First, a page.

A champion cow horse performer must truly be a versatile athlete. He, or she, must also be exceptionally good-minded. And, to get through all the tasks required of him, or her, they must possess a "heart of gold."
A reined cow horse is asked to sort a single cow from the herd and hold it (keep it from returning to the herd) for the required time - no different than what is required of a champion cutting horse.
The cow horse is also asked to perform a designated reining pattern which requires such maneuvers as circling, lead changes, turnarounds (or spins), and sliding stops - the very same tasks asked of a champion reining horse.
And, if that was not enough, then, a cow horse must exhibit his, or her, complete control of a single cow by circling the cow in a figure-eight pattern and finally, taking the animal down the fence and turning it back both directions!
The reined cow horse is truly an awesome specimen. While the beauty of watching a talented cutting horse perform his job and an athletic reining horse smoothly execute his spins and stops is very enjoyable to watch, there's just nothing else better than watching a multi-talented cow horse barrel "90-to-nothing" down the fence and maintain complete control of some cow which would much rather have her own way.
The National Reined Cow Horse Association, which was established in 1949, has strived to preserve the traditions of the "Old West" vaquero. Many of today's trainers use similar training methods and ride with the same style of equipment as used by those gifted vaqueros.
While the reined cow horse event might not have grown in numbers as quickly as some of today's other popular disciplines such as cutting, reining, pleasure and barrel racing, nonetheless it has maintained the majority of the disipline's loyal enthusiasts and added a good percentage of new ones to its membership base.
The year, 2001, will not be forgotten by many Americans as well as people from around the world. The tragic loss of life on that September day cannot be erased. But, "life" as a whole did not end on Sept. 11th, and has gone on. The horse industry has shown little, if any, negative effects from the terriorist attacks. Horse events across the country have drawn record number of entries and the number of spectators has not dropped significantly, if at all. The horse market appears to be strong and all indications point to a healthy "horse economy."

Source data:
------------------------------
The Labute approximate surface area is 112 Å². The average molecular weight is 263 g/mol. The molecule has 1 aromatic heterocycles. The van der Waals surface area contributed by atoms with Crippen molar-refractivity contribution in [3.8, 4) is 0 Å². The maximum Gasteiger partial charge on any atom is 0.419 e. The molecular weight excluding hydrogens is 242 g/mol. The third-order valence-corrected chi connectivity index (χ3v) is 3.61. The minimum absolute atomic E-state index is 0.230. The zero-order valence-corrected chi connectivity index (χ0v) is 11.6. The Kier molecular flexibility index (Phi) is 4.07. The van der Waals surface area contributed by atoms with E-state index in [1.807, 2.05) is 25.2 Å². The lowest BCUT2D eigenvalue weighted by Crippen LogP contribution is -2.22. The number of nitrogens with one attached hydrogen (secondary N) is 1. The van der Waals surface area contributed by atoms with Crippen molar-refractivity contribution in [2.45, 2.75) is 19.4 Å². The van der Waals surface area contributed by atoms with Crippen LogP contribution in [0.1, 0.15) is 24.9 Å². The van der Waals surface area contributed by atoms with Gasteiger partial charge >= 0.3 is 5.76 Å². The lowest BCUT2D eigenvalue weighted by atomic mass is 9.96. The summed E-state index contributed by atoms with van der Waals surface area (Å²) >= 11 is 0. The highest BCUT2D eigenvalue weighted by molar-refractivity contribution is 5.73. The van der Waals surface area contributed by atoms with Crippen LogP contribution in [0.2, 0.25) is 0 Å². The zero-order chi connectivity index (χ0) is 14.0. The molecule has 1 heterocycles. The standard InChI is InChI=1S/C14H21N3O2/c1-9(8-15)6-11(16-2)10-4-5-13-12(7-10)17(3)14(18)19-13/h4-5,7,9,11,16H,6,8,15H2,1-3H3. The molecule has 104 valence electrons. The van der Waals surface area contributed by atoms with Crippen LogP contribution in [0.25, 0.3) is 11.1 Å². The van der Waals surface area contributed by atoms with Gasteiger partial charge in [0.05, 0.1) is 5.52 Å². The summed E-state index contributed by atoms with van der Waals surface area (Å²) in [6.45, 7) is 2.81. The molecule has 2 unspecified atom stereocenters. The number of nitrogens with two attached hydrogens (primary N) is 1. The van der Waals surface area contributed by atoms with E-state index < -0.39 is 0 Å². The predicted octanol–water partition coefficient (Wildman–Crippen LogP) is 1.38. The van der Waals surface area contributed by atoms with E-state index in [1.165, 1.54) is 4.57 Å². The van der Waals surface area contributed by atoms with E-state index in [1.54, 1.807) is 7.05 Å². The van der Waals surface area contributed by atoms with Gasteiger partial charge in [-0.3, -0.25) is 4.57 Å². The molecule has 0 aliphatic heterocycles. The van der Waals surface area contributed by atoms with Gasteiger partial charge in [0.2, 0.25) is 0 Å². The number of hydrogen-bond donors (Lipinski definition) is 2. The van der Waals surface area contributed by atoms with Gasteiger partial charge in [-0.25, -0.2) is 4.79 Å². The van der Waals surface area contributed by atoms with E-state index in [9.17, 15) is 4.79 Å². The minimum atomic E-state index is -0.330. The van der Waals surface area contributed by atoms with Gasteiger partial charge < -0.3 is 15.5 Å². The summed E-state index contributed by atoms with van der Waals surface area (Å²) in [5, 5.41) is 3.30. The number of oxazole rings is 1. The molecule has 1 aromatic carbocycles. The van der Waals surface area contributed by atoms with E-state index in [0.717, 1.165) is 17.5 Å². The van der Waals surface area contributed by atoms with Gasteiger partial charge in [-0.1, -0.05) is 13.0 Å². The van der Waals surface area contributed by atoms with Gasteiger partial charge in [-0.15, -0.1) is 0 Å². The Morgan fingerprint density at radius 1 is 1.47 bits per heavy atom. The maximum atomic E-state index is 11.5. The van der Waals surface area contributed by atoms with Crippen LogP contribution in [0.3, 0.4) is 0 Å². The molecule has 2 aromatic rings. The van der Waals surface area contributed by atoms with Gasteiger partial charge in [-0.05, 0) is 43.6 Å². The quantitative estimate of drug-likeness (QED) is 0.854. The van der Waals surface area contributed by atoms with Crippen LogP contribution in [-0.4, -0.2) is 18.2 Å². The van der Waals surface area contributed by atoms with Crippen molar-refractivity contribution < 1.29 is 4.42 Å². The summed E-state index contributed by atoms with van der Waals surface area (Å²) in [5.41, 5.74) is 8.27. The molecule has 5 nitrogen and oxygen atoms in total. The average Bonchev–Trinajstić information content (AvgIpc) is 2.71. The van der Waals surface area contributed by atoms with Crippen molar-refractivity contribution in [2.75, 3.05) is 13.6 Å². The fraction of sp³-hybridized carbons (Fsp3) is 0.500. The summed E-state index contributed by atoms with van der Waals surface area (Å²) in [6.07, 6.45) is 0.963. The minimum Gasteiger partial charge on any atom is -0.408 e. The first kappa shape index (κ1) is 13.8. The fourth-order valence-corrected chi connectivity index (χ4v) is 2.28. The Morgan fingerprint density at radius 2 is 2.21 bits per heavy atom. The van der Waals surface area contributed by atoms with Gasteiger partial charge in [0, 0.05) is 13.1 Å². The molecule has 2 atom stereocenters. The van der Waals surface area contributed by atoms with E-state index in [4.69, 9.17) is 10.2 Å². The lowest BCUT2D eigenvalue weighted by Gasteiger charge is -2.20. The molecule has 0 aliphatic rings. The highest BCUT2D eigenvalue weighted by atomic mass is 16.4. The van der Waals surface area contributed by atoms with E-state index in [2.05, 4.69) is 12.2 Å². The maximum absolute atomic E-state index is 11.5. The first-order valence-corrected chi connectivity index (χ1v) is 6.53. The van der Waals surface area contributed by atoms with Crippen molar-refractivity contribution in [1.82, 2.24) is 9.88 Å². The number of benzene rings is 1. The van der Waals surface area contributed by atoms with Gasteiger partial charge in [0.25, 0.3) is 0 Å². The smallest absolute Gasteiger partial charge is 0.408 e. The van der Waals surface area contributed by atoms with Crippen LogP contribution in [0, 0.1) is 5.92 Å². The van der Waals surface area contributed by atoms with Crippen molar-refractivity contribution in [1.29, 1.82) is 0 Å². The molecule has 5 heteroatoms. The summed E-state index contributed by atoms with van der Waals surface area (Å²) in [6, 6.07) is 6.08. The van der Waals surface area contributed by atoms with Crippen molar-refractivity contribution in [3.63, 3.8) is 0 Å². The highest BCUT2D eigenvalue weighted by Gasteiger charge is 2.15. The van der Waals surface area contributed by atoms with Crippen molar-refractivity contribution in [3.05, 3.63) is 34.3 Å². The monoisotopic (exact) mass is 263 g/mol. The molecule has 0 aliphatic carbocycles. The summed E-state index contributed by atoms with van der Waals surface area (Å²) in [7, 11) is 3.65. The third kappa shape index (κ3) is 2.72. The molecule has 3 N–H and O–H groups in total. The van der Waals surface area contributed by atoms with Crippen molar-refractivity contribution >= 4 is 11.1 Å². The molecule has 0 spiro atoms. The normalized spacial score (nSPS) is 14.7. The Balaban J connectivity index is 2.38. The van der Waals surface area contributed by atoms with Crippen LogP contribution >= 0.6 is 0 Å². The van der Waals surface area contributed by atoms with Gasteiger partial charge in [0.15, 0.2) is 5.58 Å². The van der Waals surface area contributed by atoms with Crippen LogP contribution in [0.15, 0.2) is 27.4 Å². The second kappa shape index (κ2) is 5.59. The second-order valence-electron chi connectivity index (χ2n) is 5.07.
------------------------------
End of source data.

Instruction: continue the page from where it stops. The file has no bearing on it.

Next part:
While the reined cow horse event has certainly not lost any of its appeal to its many enthusiasts, the event numbers, overall, are down from a year ago. The total purse distributed in 2001 ($1,813,519) reflects a drop of a $271,838 from the previous year's total ($2,085,357).
A review of the year's major events could explain why the discipline's overall monies are down. The NRCHA's prestigious GMC Sierra World Championship Snaffle Bit Futurity's purse dropped from $842,383 in 2000, to $762,436 in 2001 - approximately $80,000. (Note: In 2000, the Snaffle Bit Futurity Show recorded 667 total entries. The number of 2001 Futurity entries were not provided with results obtained by Equi-Stat.) Also, the large High Desert Western Spectacular (held every other year), paid out $208,750 in 2000 and was the No. 2 reined cow horse event. Other major reined cow horse events which reflected a drop in purse monies in 2001 were the NRCHA Snaffle Bit Stakes & Maturity, ranked as the No. 3 event in 2001 ($162,210 in 2000 - $159,580 in 2001), and the World's Greatest Horseman contest, the No. 4 event in 2001 ($160,000 in 2000 as compared to $119,900 in 2001).
The River Front Farms Derby, ranked as the No. 2 event in 2001, showed an increase in payout ($199,870 in 2001 as compared to $199,190 in 2000). Another event, the Idaho Reined Cow Horse Association Futurity, held in Caldwell, Idaho, also reflected an increase in payout ($50,342 in 2001 as compared to $45,918 in 2000.
One of the newer events, the Florida Reined Cow Horse Association Orange Blossom Spectacular Snaffle Bit Futurity & Show ranked No. 7 on the Events Chart with total payout of $40,482. The East Coast cow horse enthusiasts are growing in leaps and bounds and appear to be one the industry's newest strengths.
One of 2001's most exciting reined cow horse events was the annual GMC Sierra World Championship Snaffle Bit Futurity. One of the reining industry's leading riders, Todd Bergen, displayed his versatile talent by guiding Boonlight Dancer to victory. Boonlight Dancer is the first futurity champion sired by his famous cutting horse champion performing and sire, Peptoboonsmal.
The "ladies" showed their strengths and abilities during the 2001 season with JoAnne Carollo winning her third NRCHA Snaffle Bit Futurity Non-Pro Championship. Also, NRCHA Snaffle Bit Futurity Champion rider, Sandy Collier rode Diamond J Star to a tie with Gunnalena and Bob Avila, for the Open Snaffle Bit Futurity Reserve Championship. Another "big story" was Anne Reynolds placing second in the "World's Greatest Horseman" contest, riding her 1998 NRCHA Non-Pro Snaffle Bit Futurity Champion Magical Lena. All three of the aforementioned women are ranked among the year's top five reined cow horse All Ages, All Divisions Riders: Reynolds, Hammett, Idaho, the No. 3 rider with earnings of $83,850 on six horses; Collier, Buellton, Calif., with $80,243, and Carolla, Atascadero, Calif., who earned $77,675 on four head of horses.
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